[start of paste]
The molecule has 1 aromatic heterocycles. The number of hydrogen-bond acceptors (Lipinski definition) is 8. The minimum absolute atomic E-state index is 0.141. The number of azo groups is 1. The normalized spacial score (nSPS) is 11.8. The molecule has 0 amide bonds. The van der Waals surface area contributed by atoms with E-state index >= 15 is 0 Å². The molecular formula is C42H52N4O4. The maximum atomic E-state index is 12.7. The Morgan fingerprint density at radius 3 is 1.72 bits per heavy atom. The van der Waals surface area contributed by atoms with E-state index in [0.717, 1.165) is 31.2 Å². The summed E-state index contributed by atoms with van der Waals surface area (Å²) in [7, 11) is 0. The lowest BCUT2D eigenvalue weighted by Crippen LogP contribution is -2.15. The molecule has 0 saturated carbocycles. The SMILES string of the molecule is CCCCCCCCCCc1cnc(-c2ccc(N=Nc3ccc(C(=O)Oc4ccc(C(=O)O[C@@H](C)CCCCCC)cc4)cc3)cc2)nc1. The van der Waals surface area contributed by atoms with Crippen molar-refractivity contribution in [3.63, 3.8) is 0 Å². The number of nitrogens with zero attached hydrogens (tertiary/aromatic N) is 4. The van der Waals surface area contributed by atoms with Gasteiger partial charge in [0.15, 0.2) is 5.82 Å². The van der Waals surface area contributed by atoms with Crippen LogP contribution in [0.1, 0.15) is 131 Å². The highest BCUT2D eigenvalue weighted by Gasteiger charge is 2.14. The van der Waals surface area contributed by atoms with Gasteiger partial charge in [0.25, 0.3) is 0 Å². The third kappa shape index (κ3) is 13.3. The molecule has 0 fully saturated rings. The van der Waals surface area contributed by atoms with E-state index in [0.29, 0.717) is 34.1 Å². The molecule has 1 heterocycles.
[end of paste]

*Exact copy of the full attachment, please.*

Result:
The molecule has 1 aromatic heterocycles. The number of hydrogen-bond acceptors (Lipinski definition) is 8. The minimum absolute atomic E-state index is 0.141. The number of azo groups is 1. The normalized spacial score (nSPS) is 11.8. The molecule has 0 amide bonds. The van der Waals surface area contributed by atoms with E-state index >= 15 is 0 Å². The molecular formula is C42H52N4O4. The maximum atomic E-state index is 12.7. The Morgan fingerprint density at radius 3 is 1.72 bits per heavy atom. The van der Waals surface area contributed by atoms with E-state index in [0.717, 1.165) is 31.2 Å². The summed E-state index contributed by atoms with van der Waals surface area (Å²) in [7, 11) is 0. The lowest BCUT2D eigenvalue weighted by Crippen LogP contribution is -2.15. The molecule has 0 saturated carbocycles. The SMILES string of the molecule is CCCCCCCCCCc1cnc(-c2ccc(N=Nc3ccc(C(=O)Oc4ccc(C(=O)O[C@@H](C)CCCCCC)cc4)cc3)cc2)nc1. The van der Waals surface area contributed by atoms with Crippen molar-refractivity contribution in [3.63, 3.8) is 0 Å². The number of nitrogens with zero attached hydrogens (tertiary/aromatic N) is 4. The van der Waals surface area contributed by atoms with Gasteiger partial charge in [0.15, 0.2) is 5.82 Å². The van der Waals surface area contributed by atoms with Crippen LogP contribution in [0.1, 0.15) is 131 Å². The highest BCUT2D eigenvalue weighted by Gasteiger charge is 2.14. The van der Waals surface area contributed by atoms with Gasteiger partial charge in [0.25, 0.3) is 0 Å². The third kappa shape index (κ3) is 13.3. The molecule has 0 fully saturated rings. The van der Waals surface area contributed by atoms with E-state index in [0.29, 0.717) is 34.1 Å². The molecule has 1 heterocycles.